sustainable Greater Manchester approach and embed the link with wider family work.

The Ambition

Transforming Justice aims to reduce re-offending, crime, the number of victims and
demand through diverting offenders and potential offenders away from the Criminal
Justice System where appropriate and by more effectively rehabilitating those
already sentenced.

Greater Manchester has a history of innovation, excellent partnership working and
delivering results. The ambition for Transforming Justice is therefore to build on our
existing local assets and to reform the commissioning, design and delivery of criminal
justice and needs focussed interventions across Greater Manchester to deliver the
best possible outcomes for our communities.

The objectives of the Transforming Justice Programme are to:

          Reduce crime, reoffending and the wider impact of crime and dependency on
          Reduce the number of victims of crime
          Improve working across criminal justice and partners to streamline delivery,
           reduce duplication and deliver sequenced, integrated interventions.
          Reduce overall demand and cost to the criminal justice system.

The Greater Manchester pilot will work under 5 key principles and these are:

1. Ambition – rectifying the immediate gaps in provision while working towards a
new model of delivery and investment with strong integration at the core.

2. Partnership working – ensuring the right balance of enforcement and
rehabilitation resulting in reductions in reoffending and reduced overall demand on
the criminal justice system.

3. Flexibility – of partners, including working with each other and share funds and
savings as necessary to get the best outcomes with offenders and for communities.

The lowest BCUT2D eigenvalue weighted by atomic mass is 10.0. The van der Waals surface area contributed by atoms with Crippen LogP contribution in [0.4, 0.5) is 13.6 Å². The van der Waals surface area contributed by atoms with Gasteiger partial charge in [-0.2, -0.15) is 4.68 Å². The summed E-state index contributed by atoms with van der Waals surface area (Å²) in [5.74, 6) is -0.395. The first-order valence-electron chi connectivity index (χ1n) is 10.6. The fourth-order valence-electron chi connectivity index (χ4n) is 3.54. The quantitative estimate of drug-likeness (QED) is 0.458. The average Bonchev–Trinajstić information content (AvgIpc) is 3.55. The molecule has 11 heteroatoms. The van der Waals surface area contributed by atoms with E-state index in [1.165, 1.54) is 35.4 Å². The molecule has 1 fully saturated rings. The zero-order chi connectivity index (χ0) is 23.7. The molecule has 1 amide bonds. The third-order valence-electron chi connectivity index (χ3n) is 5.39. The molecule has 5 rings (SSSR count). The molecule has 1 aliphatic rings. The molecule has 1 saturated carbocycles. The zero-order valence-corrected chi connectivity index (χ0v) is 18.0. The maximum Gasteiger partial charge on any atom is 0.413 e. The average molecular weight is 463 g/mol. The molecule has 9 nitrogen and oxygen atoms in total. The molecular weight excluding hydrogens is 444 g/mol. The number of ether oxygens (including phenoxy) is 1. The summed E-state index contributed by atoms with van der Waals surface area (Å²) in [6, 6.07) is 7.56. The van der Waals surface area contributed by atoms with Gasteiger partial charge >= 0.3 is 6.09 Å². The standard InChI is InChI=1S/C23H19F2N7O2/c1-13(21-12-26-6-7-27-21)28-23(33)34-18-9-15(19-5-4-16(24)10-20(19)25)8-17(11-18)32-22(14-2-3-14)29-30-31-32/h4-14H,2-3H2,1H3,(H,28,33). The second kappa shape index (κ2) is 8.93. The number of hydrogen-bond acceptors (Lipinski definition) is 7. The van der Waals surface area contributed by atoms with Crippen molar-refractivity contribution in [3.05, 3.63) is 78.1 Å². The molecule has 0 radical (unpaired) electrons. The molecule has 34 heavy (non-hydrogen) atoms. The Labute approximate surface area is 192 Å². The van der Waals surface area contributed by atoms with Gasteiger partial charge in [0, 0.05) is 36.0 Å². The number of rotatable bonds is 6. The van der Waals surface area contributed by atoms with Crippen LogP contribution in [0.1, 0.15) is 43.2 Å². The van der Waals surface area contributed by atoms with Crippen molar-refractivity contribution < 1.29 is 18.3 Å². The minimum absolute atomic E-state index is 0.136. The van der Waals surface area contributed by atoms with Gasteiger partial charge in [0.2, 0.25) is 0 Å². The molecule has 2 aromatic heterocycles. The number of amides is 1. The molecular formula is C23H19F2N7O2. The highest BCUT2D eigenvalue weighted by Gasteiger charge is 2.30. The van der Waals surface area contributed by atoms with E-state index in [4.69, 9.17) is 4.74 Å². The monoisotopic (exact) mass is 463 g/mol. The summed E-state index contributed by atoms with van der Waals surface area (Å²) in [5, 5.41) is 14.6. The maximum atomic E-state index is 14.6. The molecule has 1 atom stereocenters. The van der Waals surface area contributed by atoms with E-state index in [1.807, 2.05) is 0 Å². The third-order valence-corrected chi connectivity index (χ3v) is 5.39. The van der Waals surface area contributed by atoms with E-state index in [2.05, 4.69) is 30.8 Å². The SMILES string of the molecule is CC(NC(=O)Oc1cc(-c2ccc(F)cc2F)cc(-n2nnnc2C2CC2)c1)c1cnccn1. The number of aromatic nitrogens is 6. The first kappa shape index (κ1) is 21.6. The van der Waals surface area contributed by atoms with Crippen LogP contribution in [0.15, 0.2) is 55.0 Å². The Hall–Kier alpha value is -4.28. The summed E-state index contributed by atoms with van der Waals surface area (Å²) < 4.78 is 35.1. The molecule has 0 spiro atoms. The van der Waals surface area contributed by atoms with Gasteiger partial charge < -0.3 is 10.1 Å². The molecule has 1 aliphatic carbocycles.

4. Sequencing – building up transformation from low-cost or no-cost initiatives to
reinvest savings, to deliver the most appropriate and effective disposals, whilst
ensuring that justice is done and seen to be done, public safety is protected, public
confidence is maintained and the needs of victims and witnesses are fully considered

5. Evidence – underpinning the delivery process with on-going evaluation and
evidence to commission what works, including decommissioning of what is less

Further integration of existing services is key to delivery and underpinning this we
have identified the following priorities.

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1. Shared outcomes around reducing demand and using the most appropriate
intervention, public protection and confidence, and taking consideration of victims’
and communities’ needs.
2. Single core assessment process reducing duplication and promoting the most
cost effective and comprehensive responses.
3. Prioritisation to enable cases to be given priority to allow the effective sequencing
of interventions.
4. Single plan for offenders and their families where required ensuring interventions
are appropriate and properly sequenced
5. Single point of contact and co-ordination for each plan provided by a lead
professional promoting accountability and consistency.